2016 Renault Kwid AMT review, test drive

    The popular Kwid now gets the convenience of AMT. We take it for a spin on Navi Mumbai's roads to see what it brings to the table.

    Published on Nov 04, 2016 06:50:00 PM


    What’s it like to drive?

    By not offering any manual gear change option, Renault seems to be very confident about the AMT’s gear-shifting abilities. So, how does it take off from rest? For starters there is no creep function, so you can take your foot off the brake pedal and the car remains stationary in neutral. While this may be convenient, it’s not very safe as you can roll back on an incline or if someone rear ends you, you could end up hitting the car in front of you. According to Renault, this function has been given a miss due to feedback from AMT car owners. We would have preferred the function as it is quite handy. But having said that, most AMTs fail to get it right and the creep feels more like a jump or leap.

    Once you press the accelerator, the clutch engages smoothly and offers you a controlled and progressive start. Of course it would have been smoother with a manual, but as far as AMTs go, this one makes quite an impression. We began our drive on open roads, and shifting through the gears does take a fraction of a second, but the pause between shifts that gives AMT's their typical 'head-nod' is very minimal. It’s only when you open up the throttle that the nod gets more noticeable and some gear changes will be accompanied by a clunky noise. But everyday driving situations with part throttle won't really be a hassle. Renault’s decision to use only one ECM seems to be paying off. The gearbox also does not second-guess that often, and the shifts, in most cases, are exactly what you would expect.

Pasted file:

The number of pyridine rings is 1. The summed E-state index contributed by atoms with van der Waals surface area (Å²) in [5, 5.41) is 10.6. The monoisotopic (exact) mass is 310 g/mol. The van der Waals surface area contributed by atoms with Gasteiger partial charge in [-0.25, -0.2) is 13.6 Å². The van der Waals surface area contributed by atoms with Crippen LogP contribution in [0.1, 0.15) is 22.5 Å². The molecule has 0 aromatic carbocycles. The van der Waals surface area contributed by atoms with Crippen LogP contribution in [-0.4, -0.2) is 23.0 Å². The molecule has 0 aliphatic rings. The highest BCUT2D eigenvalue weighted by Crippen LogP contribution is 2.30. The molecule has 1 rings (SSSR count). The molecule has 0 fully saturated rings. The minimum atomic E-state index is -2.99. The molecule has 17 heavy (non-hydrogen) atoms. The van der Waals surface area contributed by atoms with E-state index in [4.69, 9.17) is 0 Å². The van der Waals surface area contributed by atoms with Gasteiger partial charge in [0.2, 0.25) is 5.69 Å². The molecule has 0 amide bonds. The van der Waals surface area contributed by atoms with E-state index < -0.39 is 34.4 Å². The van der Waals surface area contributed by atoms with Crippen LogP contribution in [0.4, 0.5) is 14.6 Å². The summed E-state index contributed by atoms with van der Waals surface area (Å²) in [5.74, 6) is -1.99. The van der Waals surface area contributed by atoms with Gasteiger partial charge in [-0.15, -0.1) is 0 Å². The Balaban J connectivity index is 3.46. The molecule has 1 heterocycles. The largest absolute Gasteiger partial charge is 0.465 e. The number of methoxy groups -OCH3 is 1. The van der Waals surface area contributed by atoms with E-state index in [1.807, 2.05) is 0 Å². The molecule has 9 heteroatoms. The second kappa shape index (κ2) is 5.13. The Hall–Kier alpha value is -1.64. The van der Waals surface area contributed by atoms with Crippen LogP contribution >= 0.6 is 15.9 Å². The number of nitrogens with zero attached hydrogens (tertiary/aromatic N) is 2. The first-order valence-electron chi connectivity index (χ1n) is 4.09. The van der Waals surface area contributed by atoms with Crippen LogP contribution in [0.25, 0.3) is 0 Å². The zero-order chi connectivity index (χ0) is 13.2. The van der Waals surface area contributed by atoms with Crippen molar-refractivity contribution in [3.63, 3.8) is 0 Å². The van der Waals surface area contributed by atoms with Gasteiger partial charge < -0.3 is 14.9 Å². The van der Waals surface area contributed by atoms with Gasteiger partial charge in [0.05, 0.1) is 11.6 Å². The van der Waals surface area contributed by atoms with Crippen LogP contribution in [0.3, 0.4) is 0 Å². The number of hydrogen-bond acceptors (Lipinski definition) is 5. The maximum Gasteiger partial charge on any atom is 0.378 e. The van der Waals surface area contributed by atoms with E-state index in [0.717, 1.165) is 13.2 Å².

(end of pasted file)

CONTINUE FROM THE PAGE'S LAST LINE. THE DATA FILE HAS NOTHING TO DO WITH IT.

Every AMT requires the use of the handbrake on inclines and so does the Kwid. There is some amount of rollback before the car can move forward, but here too it is far lower than typical. We’ve tested some AMTs that require so much throttle input that it moves straight into wheelspin. With the Kwid, however, there is no such drama.

    The 1.0-litre engine is unchanged and outputs the same 68hp at 5,500rpm and 91Nm of torque at 4,250rpm as in the manual. So there is adequate power for most overtaking moves and highway cruising. What's nice is that the Kwid AMT delivers 24.04 kpl. which is just over 1 kpl higher than the manual car. 

    Should I buy one?

    There are times when you'll miss having the option of shifting gears manually, like when you’re in a hurry and would like a greater degree of control. But Renault’s AMT is still the one of the best 'boxes we have tested. It doesn't have the drawbacks typical of AMTs, the clutch engagement is smooth and progressive offering you a well-controlled start, and there is very little ‘head-nod’ between shifts. Additionally, the AMT-equipped Kwid offers a slightly better mileage than the manual car. So, with what is probably the best AMT in the business, and strengths like cabin space, good feature list and excellent ride, we certainly recommend this version of the Kwid.

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